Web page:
We’ve all heard the phenomenal album that is Conflict of Interest [if you haven’t click here], and personally I think its one of the best albums I’ve listened to in all of my life. It tells the story of his life and also that of a generation; whether you were in the mud, closely associated or a bystander to a life of Grime, crime and delinquency. I know that the statement about Conflict of Interest being one of the best albums I’ve listened to is quite a bold statement, and in someways it may trigger some of you to refute my claims but bring it on in the comments.
Feel free to come at me with an album from the UK which is better musically or lyrically.
Ghetts is a huge part of the fabric of UK Grime and Rap alumni and why so many people pay UK lyricists so much respect. He’s a stylist pioneer and always has been. No one can deny his lyrical ability, nor how meticulous and articulate he is as a lyricist but what he’s done is proved us all right.
This album is testament that you don’t have to forget who you are to deliver a top tier album; you don’t have to stay in the past or as he so best puts it “recite the same bars from 2004” to survive, and more importantly he proved to all of his contemporaries that you can be a great lyricist but still deliver a timeless album without a mindset of pleasing everyone with a mishmash of party songs but then please everyone because what you gave us is a reflection of the current time we’re living in; grim and stagnant but hope for better days. Think the pandemic, job security, a steady income, a job for life with good benefits, a work life balance and being able to afford a nice house in the area you’ve always live or be in a decent area. Ghetts gave us life by giving us an insight into his real life.
Conflict of Interest set Ghetts’ leagues beyond everyone who dropped recently because this album will be remembered for being the maturation of a music genre -even though you can’t pigeon hole it but I say this because he’s a pioneer and an iconic representative- where traditionally it’s participants have always shadow boxed imaginary haters, flexed on the people in the struggle and perpetuated a culture of machismo and misogyny.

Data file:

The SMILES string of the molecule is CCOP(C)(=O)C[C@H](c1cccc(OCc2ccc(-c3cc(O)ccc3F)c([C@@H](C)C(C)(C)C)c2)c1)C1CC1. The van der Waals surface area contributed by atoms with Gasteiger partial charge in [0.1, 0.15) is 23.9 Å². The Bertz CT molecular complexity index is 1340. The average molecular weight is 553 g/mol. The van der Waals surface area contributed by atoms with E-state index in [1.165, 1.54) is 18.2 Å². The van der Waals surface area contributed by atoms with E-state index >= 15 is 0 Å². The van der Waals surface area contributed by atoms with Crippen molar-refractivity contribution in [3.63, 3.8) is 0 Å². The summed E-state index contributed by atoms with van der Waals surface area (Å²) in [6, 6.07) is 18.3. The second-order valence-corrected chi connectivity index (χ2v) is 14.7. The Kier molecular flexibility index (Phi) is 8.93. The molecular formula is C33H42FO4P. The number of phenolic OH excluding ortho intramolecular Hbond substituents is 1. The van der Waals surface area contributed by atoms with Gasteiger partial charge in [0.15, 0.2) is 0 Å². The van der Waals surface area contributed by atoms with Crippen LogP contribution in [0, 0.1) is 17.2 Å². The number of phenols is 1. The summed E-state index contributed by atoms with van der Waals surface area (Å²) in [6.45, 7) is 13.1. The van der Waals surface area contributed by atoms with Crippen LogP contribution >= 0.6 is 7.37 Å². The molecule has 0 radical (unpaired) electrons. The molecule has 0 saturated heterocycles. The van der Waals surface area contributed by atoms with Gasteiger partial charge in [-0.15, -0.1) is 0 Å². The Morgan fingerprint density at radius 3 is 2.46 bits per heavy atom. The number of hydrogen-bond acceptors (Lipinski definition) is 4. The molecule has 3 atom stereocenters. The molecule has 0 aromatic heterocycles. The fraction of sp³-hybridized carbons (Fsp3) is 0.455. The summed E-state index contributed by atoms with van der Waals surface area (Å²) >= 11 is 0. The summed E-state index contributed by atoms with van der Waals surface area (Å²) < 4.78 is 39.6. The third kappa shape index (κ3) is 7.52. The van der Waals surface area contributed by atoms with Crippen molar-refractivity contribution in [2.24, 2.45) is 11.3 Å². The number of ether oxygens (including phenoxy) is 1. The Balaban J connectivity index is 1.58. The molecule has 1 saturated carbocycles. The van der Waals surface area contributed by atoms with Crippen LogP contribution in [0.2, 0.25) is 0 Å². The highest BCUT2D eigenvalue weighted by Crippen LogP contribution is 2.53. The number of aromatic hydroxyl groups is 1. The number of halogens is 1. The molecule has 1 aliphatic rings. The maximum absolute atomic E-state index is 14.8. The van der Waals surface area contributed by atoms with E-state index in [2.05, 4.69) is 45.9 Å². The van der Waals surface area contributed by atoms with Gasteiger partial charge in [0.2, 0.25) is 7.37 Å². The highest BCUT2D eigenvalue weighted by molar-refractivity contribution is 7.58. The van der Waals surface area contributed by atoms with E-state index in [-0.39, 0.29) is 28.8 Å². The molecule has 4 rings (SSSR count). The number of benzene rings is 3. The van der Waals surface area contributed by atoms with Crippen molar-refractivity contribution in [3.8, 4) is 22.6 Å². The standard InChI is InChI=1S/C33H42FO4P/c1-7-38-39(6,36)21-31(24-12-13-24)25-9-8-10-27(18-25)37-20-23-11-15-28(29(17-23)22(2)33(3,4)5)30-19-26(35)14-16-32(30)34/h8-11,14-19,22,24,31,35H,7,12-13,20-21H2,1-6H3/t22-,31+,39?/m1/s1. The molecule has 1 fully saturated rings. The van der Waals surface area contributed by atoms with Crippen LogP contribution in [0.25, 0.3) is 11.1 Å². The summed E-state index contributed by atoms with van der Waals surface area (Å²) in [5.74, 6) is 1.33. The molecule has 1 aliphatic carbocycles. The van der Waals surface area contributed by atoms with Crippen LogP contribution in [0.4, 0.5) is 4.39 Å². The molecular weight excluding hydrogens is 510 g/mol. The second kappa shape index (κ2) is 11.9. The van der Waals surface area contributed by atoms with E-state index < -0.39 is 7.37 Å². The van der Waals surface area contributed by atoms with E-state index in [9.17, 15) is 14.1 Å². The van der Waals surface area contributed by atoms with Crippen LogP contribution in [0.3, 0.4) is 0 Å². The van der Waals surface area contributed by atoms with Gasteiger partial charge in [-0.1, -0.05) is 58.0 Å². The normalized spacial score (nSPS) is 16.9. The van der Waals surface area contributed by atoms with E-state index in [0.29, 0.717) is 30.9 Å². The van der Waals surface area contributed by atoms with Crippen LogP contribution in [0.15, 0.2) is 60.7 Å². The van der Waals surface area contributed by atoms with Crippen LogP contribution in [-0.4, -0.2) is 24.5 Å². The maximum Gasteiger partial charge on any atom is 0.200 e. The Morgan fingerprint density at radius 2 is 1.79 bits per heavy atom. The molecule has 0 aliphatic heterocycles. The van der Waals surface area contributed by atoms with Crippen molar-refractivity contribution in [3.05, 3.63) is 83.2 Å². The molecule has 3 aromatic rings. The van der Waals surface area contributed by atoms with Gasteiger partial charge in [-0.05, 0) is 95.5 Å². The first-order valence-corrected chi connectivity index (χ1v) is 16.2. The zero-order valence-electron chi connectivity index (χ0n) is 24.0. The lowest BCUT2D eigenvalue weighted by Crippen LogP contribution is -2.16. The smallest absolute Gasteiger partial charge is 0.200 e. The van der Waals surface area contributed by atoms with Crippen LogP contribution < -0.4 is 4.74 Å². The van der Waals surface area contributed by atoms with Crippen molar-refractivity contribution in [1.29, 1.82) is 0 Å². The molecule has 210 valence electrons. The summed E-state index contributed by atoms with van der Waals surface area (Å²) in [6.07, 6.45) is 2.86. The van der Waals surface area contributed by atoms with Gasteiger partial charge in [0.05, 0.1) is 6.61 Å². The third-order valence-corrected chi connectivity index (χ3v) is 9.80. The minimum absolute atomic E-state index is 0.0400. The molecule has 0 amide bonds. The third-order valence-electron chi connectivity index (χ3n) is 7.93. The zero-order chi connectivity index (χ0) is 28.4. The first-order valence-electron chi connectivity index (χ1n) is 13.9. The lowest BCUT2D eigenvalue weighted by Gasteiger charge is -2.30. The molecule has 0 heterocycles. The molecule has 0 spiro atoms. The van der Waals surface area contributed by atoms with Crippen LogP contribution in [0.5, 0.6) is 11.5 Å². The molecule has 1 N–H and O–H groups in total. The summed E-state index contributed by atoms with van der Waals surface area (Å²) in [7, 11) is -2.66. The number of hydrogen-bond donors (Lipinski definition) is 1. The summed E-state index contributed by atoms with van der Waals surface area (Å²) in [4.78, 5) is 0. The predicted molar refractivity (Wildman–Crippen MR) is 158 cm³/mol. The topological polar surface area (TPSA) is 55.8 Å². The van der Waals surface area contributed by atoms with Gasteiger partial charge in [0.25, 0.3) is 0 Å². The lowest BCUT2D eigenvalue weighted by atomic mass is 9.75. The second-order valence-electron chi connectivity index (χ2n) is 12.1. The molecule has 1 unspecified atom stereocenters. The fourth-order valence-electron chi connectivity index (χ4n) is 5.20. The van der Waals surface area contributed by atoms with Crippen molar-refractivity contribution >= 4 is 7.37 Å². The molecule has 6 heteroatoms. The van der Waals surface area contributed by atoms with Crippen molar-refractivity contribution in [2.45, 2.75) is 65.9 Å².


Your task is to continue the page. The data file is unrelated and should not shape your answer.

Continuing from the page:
We can’t call this a Rap album, we can’t call this a Grime album, what we can agree on is that you do the masterful work an injustice if you were to attempt to pigeon hole it. This album is nothing short of a masterpiece where tracks are sequenced in meticulous detail as you accompany it’s protagonist on his odyssey back to the light guided by his Fitrah.
Gotta respect Ghetts’ clever use of hidden features ie. Dizzee Rascal and D Double E’s ad-libs which reminds me of how Kanye got Jeezy on Can’t Tell Me Nothing. Yes I would’ve wanted to hear a Kane Robinson collab however that would’ve been way too obvious.
After listening to the album a number of times since my first this past Saturday, I watched ADTV’s interview which filled in a lot of the gaps to demystified the process and context. I really enjoy Amaru’s interviews because he gives people room to speak and be themselves. Also because he masks his identity the main focus is on the subject and not the interviewer, it’s not even worth stating the obvious which is a lot of people should be [we know they have been] taking notes.
I found Ghetts’ energy infectious and inspiring which in large part is testament to him being so self-aware and conscious of what he is doing. Also I admire him openly sharing his relationship with God and the powers granted to him during turbulent times when he’s prayed for signs because in todays era of the artist and the world being ever more secular in the time of Individualism, nothing seems to be off limits as if everything is for sale in order to profit, even if it means trading their soul for coins. I find it fascinating that all of the realest artists that have stood the test of time seem to have a strong relation with God, regardless of their faith and I respect that highly.
Don’t just take my word for it, go and listen to Conflict of Interest.